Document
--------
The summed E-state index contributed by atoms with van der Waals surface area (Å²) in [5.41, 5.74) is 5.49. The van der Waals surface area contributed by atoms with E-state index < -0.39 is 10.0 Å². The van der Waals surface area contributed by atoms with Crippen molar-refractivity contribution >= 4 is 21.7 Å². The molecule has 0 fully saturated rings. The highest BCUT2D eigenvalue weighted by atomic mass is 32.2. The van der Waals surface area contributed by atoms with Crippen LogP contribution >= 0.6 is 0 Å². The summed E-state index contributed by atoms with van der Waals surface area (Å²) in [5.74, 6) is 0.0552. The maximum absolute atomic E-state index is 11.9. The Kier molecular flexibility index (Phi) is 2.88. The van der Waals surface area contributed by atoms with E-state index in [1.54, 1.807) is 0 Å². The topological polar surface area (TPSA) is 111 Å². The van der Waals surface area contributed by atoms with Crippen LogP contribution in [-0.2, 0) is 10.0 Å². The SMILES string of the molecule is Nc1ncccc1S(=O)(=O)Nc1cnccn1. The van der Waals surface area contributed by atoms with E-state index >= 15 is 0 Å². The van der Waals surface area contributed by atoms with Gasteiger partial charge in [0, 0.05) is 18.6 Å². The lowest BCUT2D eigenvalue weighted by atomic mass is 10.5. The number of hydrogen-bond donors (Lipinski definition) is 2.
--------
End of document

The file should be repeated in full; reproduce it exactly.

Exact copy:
The summed E-state index contributed by atoms with van der Waals surface area (Å²) in [5.41, 5.74) is 5.49. The van der Waals surface area contributed by atoms with E-state index < -0.39 is 10.0 Å². The van der Waals surface area contributed by atoms with Crippen molar-refractivity contribution >= 4 is 21.7 Å². The molecule has 0 fully saturated rings. The highest BCUT2D eigenvalue weighted by atomic mass is 32.2. The van der Waals surface area contributed by atoms with Crippen LogP contribution >= 0.6 is 0 Å². The summed E-state index contributed by atoms with van der Waals surface area (Å²) in [5.74, 6) is 0.0552. The maximum absolute atomic E-state index is 11.9. The Kier molecular flexibility index (Phi) is 2.88. The van der Waals surface area contributed by atoms with E-state index in [1.54, 1.807) is 0 Å². The topological polar surface area (TPSA) is 111 Å². The van der Waals surface area contributed by atoms with Crippen LogP contribution in [-0.2, 0) is 10.0 Å². The SMILES string of the molecule is Nc1ncccc1S(=O)(=O)Nc1cnccn1. The van der Waals surface area contributed by atoms with E-state index >= 15 is 0 Å². The van der Waals surface area contributed by atoms with Gasteiger partial charge in [0, 0.05) is 18.6 Å². The lowest BCUT2D eigenvalue weighted by atomic mass is 10.5. The number of hydrogen-bond donors (Lipinski definition) is 2.